Gilbert of Preston

Sir Gilbert of Preston (1209–1274) was a British justice. He was the son of Walter of Preston, who was High Sheriff of Northamptonshire between 1206 and 1208. Gilbert acted as a collector of aid in Northamptonshire between 1235 and 1236, and in 1240 was appointed as a royal justice, acting almost continuously until 1254 as a Puisne justice on the Eyre circuits of William de York, Roger of Thirkleby and Henry of Bath, and in the common bench at Westminster. He also received many miscellaneous judicial and administrative commissions, but was not given a regular salary (of £40) until 1253, despite having worked as a judge for 13 years.[1]

In 1254 Gilbert served as senior justice on an Eyre circuit for the first time, although when not on Eyre he continued to sit as a Puisne judge at Westminster. In 1260 he was made Chief Justice of the Common Pleas, where he sat almost continuously at court, except when sessions of the court were suspended because of political disturbances. In 1268 he left to travel another Eyre circuit, returning to his position in 1272, only because the death of Henry III halted all Eyre's. He remained Chief Justice of the Common Bench until his death in 1274.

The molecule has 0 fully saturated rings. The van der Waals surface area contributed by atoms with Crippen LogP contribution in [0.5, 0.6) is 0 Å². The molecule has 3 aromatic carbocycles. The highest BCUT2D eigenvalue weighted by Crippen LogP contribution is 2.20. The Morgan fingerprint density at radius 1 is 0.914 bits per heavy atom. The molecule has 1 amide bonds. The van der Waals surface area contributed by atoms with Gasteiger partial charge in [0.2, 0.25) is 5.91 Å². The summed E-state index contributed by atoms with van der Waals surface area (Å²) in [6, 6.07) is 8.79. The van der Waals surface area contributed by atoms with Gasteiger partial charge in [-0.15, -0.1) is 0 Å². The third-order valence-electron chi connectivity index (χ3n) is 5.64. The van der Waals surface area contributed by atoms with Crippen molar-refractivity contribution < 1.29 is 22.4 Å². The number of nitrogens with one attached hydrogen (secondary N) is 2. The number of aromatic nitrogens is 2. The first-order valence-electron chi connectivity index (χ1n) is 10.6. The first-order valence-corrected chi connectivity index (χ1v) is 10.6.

In 1239 he had married Alice, daughter of Henry of Braybrooke, with whom he had no children. As a result he left his possessions to his nephew Laurence of Preston, son of his younger brother William who had predeceased him. He had, through the grant of land in Lincolnshire to the Prior of Sempringham, arranged for a Canon at Sempringham for himself, his ancestors and heirs.

Legal offices
Preceded by
Roger of Thirkleby
Chief Justice of the Common Pleas
1260–1268
Succeeded by
Martin of Littlebury
Preceded by
Martin of Littlebury
Chief Justice of the Common Pleas
1272–1274
Succeeded by
Roger of Seaton

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